Simon Kuper

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Simon Kuper
Simon Gad Kuper

Kampala, Uganda
NationalityBritish, French[1]
Known forSports journalism, political journalism, foreign coverage

Simon Kuper is a British, and naturalized French, author and journalist, best known for his work at the Financial Times and as a football writer. After studies at Oxford, Harvard University and the Technische Universität Berlin, Kuper started his career in journalism at the FT in 1994, where he today writes about a wide range of topics, such as politics, society, culture, sports and urban planning.[2]

He publishes a well-read column in the weekend edition FT Magazine[2] and has twice been awarded the British Society of Magazine Editors' prize for Columnist of the Year.[3][4] Kuper has also written for outlets such as The Guardian and The Times.[5]

Kuper’s unique approach to sports writing, particularly on football, has earned him several prestigious accolades, including the 1994 William Hill Sports Book of the Year. He writes about sports "from an anthropological perspective."[6] Time Magazine has called him “one of the world’s leading writers on soccer”[7] and The Economic Times labeled him “one of the world's most famous football writers.”[8]

He is the author of several books, among them the William Hill awarded Football Against the Enemy and the Sunday Times Bestseller about UK politics, Chums: How a Tiny Caste of Oxford Tories Took Over the UK.

Born in Uganda to South African parents, Kuper spent most of his childhood in the Netherlands and lives in Paris.

Early life[edit]

Kuper was born in Uganda of South African-born parents, and moved to Leiden in the Netherlands as a child, where his father, Adam Kuper, was a professor in anthropology at Leiden University. He is named for his paternal grandfather, Simon Meyer Kuper, who was a South African Supreme Court judge assassinated in 1963.

He has lived in Jamaica, Sweden, Palo Alto, California, Berlin and London. He studied History and German at Oxford University, and attended Harvard University as a Kennedy Scholar.[9]


Kuper joined the Financial Times in 1994. He wrote the daily currencies column and worked in other departments, before leaving the FT in 1998. He returned in 2002 as a sports columnist and has worked there ever since. Nowadays he writes a general column for the Weekend FT on all manner of topics from politics[10] to books, and on cities including London, Paris, Johannesburg and Miami.[11] Kuper has also written for The Times and The Observer, [5] ESPN,[12] and The Spectator.[13]

Kuper also writes in Dutch, and his work frequently appeared in publications including the Dutch newspapers NRC Handelsblad[14] and Het Financieele Dagblad,[15] the literary football magazine Hard Gras, and the online newspaper De Correspondent.[16]

Financial Times[edit]

Kuper is considered one of the most influential voices at the Financial Times.[17] Since joining the publication in 1994, he has held various roles, writing on a wide range of topics, from sports and popular culture to politics.[18][19]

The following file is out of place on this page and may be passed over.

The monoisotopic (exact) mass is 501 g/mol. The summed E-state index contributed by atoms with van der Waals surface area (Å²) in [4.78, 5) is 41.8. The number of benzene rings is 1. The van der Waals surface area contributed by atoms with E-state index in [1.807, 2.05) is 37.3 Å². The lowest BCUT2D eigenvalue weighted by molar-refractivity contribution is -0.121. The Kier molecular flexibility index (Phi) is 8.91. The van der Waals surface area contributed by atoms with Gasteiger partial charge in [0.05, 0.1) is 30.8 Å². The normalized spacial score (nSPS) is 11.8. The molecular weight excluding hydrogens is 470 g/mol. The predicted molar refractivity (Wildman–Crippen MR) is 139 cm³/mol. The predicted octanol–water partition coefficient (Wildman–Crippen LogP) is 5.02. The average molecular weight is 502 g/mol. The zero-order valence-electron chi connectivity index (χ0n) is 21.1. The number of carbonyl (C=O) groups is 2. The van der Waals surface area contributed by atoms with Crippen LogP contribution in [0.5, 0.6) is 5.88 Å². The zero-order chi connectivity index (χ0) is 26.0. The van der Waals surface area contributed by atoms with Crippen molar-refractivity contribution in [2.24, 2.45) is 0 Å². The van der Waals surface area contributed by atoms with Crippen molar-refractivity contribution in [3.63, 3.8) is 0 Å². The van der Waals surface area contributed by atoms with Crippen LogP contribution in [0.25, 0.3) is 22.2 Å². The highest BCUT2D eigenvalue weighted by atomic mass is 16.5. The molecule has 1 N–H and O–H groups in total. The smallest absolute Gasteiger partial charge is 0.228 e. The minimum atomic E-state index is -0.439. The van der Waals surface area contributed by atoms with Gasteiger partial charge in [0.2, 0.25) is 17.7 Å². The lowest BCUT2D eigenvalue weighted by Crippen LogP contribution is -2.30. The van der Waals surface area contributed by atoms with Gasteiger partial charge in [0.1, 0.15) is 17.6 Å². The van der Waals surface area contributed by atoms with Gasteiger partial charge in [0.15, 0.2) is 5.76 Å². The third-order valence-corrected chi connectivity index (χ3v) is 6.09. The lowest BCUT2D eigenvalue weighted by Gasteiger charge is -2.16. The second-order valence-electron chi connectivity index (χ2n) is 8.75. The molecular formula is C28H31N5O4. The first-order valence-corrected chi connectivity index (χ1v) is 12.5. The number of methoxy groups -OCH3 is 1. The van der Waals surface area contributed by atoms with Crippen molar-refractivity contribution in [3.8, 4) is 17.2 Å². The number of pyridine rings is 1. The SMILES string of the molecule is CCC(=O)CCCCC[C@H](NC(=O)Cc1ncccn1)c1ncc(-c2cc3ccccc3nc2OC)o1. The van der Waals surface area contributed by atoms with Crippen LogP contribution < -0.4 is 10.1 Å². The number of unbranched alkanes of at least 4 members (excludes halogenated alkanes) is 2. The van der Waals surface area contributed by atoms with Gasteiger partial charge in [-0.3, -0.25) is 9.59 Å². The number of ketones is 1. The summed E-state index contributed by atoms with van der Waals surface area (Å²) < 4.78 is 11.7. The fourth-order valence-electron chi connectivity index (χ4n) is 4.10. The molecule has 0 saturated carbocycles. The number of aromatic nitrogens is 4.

He started his FT career as a reporter. His assignments have often taken him beyond his base in Paris, providing coverage and analysis on global events from different parts of the world.

His sportswriting is appreciated for its exploration of sports beyond mere scores and statistics, looking at the societal, political and cultural impact of sports globally. [20] Kuper discusses the culture that surrounds football — such as the Old Firm rivalry — as well as the on-field play.[21] He has written on cricket occasionally, with articles on cricket in the Netherlands[22] and cricket in apartheid South Africa.[23]

He has also contributed for many years to the FT's Weekend Magazine, as a Life & Arts columnist,[24] often with long-form essays and interviews spanning themes such as current affairs, travel, history and politics.

Kuper has twice been awarded the British Society of Magazine Editors' prize for Columnist of the Year, in 2016[3] and 2020.[4]


Kuper has written several books, starting with the William Hill awarded Football Against the Enemy (1994), which was later released in the United States as Soccer Against the Enemy.[25] The Times wrote of the book: "If you like football, read it. If you don't like football, read it."[26]

In 2003 he published his book Ajax, The Dutch, the War: Football in Europe during the Second World War. He co-authored the 2009 book Soccernomics with Stefan Szymanski. The authors subsequently put forward a formula allowing Kuper to predict that Serbia and Brazil would play the 2010 FIFA World Cup Final.[27]

His book The Football Men, which was published in 2011, offered a collection of articles about the world of football over a span of 13 years, along with new pieces written specifically for this book. The Independent wrote that "Simon Kuper is a refreshing antidote to the current media obsession with 'getting the nannies [nanny goats = quotes]', however banal, from players. He doesn't mince his words: talking of past greats, he dismisses Bobby Charlton as "a dullard", Michel Platini "a weak character" and Pele "a talking puppet." [28]

Kuper's book Barça: The Rise and Fall of the Club that Built Modern Football appeared in 2021. It won the Sunday Times award for Football Book of the Year 2022.[29]

Also in 2021, Kuper released The Happy Traitor,[30] an account of the life and motivations of George Blake, a British spy for the Soviet Union. The narrative, praised for its detailed exploration and understanding of Blake's complex character, sheds light on Blake's ideological shifts and personal struggles with identity and marks a significant addition to Kuper's body of work.[31]